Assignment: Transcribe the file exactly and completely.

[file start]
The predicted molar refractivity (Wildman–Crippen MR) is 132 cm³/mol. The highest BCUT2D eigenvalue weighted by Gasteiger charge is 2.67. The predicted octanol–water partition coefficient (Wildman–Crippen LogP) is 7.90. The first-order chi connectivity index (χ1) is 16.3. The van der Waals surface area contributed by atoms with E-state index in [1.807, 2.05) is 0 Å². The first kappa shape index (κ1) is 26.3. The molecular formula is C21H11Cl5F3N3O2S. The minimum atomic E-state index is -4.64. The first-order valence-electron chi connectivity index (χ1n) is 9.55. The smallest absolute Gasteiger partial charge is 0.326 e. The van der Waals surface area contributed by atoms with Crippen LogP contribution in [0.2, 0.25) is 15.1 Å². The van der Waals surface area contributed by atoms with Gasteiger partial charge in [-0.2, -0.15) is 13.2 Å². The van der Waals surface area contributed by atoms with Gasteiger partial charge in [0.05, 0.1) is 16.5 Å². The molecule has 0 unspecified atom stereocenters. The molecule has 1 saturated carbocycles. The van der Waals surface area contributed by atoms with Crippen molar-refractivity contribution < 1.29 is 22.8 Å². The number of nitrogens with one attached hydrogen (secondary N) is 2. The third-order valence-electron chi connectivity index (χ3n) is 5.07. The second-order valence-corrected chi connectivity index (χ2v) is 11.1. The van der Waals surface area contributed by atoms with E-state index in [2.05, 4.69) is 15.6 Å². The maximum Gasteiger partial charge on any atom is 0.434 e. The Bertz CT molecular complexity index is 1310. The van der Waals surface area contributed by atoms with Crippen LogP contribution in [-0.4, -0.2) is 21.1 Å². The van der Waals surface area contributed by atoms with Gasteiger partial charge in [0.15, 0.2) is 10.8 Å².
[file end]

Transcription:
The predicted molar refractivity (Wildman–Crippen MR) is 132 cm³/mol. The highest BCUT2D eigenvalue weighted by Gasteiger charge is 2.67. The predicted octanol–water partition coefficient (Wildman–Crippen LogP) is 7.90. The first-order chi connectivity index (χ1) is 16.3. The van der Waals surface area contributed by atoms with E-state index in [1.807, 2.05) is 0 Å². The first kappa shape index (κ1) is 26.3. The molecular formula is C21H11Cl5F3N3O2S. The minimum atomic E-state index is -4.64. The first-order valence-electron chi connectivity index (χ1n) is 9.55. The smallest absolute Gasteiger partial charge is 0.326 e. The van der Waals surface area contributed by atoms with Crippen LogP contribution in [0.2, 0.25) is 15.1 Å². The van der Waals surface area contributed by atoms with Gasteiger partial charge in [-0.2, -0.15) is 13.2 Å². The van der Waals surface area contributed by atoms with Gasteiger partial charge in [0.05, 0.1) is 16.5 Å². The molecule has 0 unspecified atom stereocenters. The molecule has 1 saturated carbocycles. The van der Waals surface area contributed by atoms with Crippen molar-refractivity contribution < 1.29 is 22.8 Å². The number of nitrogens with one attached hydrogen (secondary N) is 2. The third-order valence-electron chi connectivity index (χ3n) is 5.07. The second-order valence-corrected chi connectivity index (χ2v) is 11.1. The van der Waals surface area contributed by atoms with E-state index in [2.05, 4.69) is 15.6 Å². The maximum Gasteiger partial charge on any atom is 0.434 e. The Bertz CT molecular complexity index is 1310. The van der Waals surface area contributed by atoms with Crippen LogP contribution in [-0.4, -0.2) is 21.1 Å². The van der Waals surface area contributed by atoms with Gasteiger partial charge in [0.15, 0.2) is 10.8 Å².